Applying an ACL in Packet Tracer for class

15 pts.
Tags:
Access Control List
ACL
Packet Tracer
I'm having a problem figuring out how to configure the following:

  1. Allow hosts on the 192.168.30.0/24 network web access to any destination
  2. Allow hosts on the 192.168.30.0/24 network ICMP access to any destination. 
  3. Explicitly deny any other access origination from the network.
Now the they say implement the ACL number 101 which makes this an extended ACL. I configured the following: config t IP access-list extended 101 permit tcp any any eq www (Web access to any destination) permit icmp any any echo-reply (Network ICMP access to any destination) deny ip any any (Deny any other access originating from the network) int Fa0/0 ip access-group 101 in For some reason I cant seem to figure out where I go wrong at. Can someone please help me. Thanks

Answer Wiki

Thanks. We'll let you know when a new response is added.

One problem is that you used the source to be ‘any” and not the subnet. Also on the second part, you restricted it to echo-reply, which is a response to a PING, which if you wanted to restrict it to only allow ping should have just been echo. However the question says just ICMP, so you must not specify any message type after the ‘any’ to allow all ICMP messages.

From the question

1. Allow hosts on the 192.168.30.0/24 network web access to any destination

<b>permit tcp 192.168.30.0 0.0.0.255 any eq www</b>

2. Allow hosts on the 192.168.30.0/24 network ICMP access to any destination.

<b>permit icmp 192.168.30.0 0.0.0.255 any</b>

3. Explicitly deny any other access origination from the network.

<b>deny ip any any</b>

Then, as you did, apply this inbound on the interface that connects to the 192.168.30.0/24 subnet, which I presume is Fa0/0. From the question we presume that this subnet is not permitted to access any other local subnet, so that is the correct way to apply it.

Also, if it says use access list 101, this is not necessarily saying to use the extended as you have, it could imply that you just prefix each line with access-list 101 as follows

<b>
access-list 101 permit tcp 192.168.30.0 0.0.0.255 any eq www
access-list 101 permit icmp 192.168.30.0 0.0.0.255 any
access-list 101 deny ip any any
</b>

Which will produce an access list with the same effect. The method you chose is slightly better as it does allow you to edit the access list, the second type only allows you to delete it and re-create it if you need to make changes. But I thought it is important to point out the alternative.

Hope this helps, if you have any more questions, please post them.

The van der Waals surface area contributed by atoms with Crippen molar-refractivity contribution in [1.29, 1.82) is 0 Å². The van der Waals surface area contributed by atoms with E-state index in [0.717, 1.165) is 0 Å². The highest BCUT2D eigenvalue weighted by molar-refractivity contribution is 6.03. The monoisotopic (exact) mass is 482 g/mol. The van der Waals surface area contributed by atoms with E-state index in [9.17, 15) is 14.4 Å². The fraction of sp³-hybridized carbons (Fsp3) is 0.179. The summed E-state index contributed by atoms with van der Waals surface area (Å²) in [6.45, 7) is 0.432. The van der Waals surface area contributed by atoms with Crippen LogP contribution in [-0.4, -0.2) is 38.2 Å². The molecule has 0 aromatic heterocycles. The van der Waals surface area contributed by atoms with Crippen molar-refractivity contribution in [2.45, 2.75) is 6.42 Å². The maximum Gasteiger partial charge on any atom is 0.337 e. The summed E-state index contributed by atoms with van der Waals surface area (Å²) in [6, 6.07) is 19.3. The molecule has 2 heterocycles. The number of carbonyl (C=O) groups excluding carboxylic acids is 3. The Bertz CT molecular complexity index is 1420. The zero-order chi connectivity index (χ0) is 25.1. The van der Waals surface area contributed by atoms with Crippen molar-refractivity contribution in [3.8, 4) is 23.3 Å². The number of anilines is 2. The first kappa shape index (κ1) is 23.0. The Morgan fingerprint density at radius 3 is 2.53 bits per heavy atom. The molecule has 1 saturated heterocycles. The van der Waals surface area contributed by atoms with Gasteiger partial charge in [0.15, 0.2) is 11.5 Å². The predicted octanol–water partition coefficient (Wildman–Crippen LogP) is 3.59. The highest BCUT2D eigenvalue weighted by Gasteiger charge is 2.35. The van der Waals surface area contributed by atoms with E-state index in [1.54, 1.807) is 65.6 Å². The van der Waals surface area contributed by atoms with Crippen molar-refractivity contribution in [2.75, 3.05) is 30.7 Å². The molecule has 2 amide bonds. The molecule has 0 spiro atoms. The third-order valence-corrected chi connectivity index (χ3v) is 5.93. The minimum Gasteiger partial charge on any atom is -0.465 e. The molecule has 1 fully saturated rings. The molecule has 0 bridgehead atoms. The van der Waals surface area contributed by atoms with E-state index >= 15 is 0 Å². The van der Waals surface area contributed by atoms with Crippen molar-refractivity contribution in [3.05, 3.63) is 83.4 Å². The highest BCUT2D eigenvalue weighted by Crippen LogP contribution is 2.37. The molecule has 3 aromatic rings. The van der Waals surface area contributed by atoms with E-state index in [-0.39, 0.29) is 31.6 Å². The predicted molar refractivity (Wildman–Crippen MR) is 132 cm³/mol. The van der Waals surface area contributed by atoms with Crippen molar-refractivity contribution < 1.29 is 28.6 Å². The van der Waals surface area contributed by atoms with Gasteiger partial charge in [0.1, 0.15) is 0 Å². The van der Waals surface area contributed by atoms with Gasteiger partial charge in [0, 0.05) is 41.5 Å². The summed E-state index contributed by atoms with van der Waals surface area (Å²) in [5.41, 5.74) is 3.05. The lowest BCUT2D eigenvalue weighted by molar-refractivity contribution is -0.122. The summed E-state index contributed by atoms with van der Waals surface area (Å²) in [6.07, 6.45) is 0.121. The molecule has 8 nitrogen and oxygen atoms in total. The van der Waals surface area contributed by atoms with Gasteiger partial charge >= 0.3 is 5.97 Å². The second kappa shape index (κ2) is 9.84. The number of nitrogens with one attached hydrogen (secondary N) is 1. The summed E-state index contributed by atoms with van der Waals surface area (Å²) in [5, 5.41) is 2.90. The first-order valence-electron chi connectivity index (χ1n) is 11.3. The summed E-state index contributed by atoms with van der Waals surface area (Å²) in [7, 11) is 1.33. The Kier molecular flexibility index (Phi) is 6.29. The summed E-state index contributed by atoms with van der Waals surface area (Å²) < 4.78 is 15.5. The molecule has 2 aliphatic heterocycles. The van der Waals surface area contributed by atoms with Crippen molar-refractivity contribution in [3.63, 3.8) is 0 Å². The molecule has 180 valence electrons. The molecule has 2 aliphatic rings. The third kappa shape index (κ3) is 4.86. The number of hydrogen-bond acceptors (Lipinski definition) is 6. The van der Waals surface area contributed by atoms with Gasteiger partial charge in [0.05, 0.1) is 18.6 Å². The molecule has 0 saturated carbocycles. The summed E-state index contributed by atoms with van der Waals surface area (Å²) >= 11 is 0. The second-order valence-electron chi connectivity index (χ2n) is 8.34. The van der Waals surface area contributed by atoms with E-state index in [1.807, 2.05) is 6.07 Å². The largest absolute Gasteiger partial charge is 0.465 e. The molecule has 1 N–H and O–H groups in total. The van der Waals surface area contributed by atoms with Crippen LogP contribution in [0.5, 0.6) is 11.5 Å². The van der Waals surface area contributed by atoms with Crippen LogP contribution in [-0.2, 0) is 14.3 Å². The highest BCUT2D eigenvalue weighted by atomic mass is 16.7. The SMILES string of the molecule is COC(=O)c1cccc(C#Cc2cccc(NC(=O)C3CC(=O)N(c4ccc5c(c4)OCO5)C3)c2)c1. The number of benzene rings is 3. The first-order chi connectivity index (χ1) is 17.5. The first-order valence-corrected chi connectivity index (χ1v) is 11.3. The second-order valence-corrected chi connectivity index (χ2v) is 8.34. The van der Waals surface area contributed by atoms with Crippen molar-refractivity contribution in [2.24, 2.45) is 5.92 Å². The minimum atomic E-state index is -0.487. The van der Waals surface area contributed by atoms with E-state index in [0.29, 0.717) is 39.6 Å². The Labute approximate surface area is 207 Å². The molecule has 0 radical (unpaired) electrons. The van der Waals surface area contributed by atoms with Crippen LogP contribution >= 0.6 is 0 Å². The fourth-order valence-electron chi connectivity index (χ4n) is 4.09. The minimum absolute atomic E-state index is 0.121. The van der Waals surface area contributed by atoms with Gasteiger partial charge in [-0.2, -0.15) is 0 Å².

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  • MRLS718
    Hey thanks alot that helped my a MILLION lol. I'm attending the Cisco Network University and up to this point every thing has been a walk in the park for me. I dont know what it is with the ACL's that I'm just not grasping. I have a clear understanding but sometimes I get a brain freeze when it times to comfigure. I dont get like this when it comes to anything else though. Again thanks alot, and if you have an easy way to understanding ACL's please let me know. lol Thanks, MRLS718
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  • BlankReg
    Funny, I am also doing the Cisco Academy at the moment. Although I passed it over 10 years ago, I have to do the Academy as I will be a tutor for it next year. My only advice is to always remember that they are written from the perspective of the router, so applied 'in' they are for traffic coming into the router from the LAN, so the first address (from) should be a LAN address, and the second address (to) is where that packet is going (permit), or is not allowed to go (deny). Applied 'out' it is the reverse, the first address is where it came from, and the second is the LAN it is going out onto. The masks are reversed on all routers, but are the normal ones on firewalls, just to confuse everyone. And the golden rule to remember is that they are actioned in the order you write them, and it exits when it matches a condition. Practice is the key, do a lot of these and it becomes second nature. Use the Packet Tracer software to practice. set up a simple netowrk with one router and a PC on one interface and a PC on another, and apply different access lists to stop some traffic, and allow others. You should soon get the hang of writing these. Good Luck with the course, and the exam when you do that.
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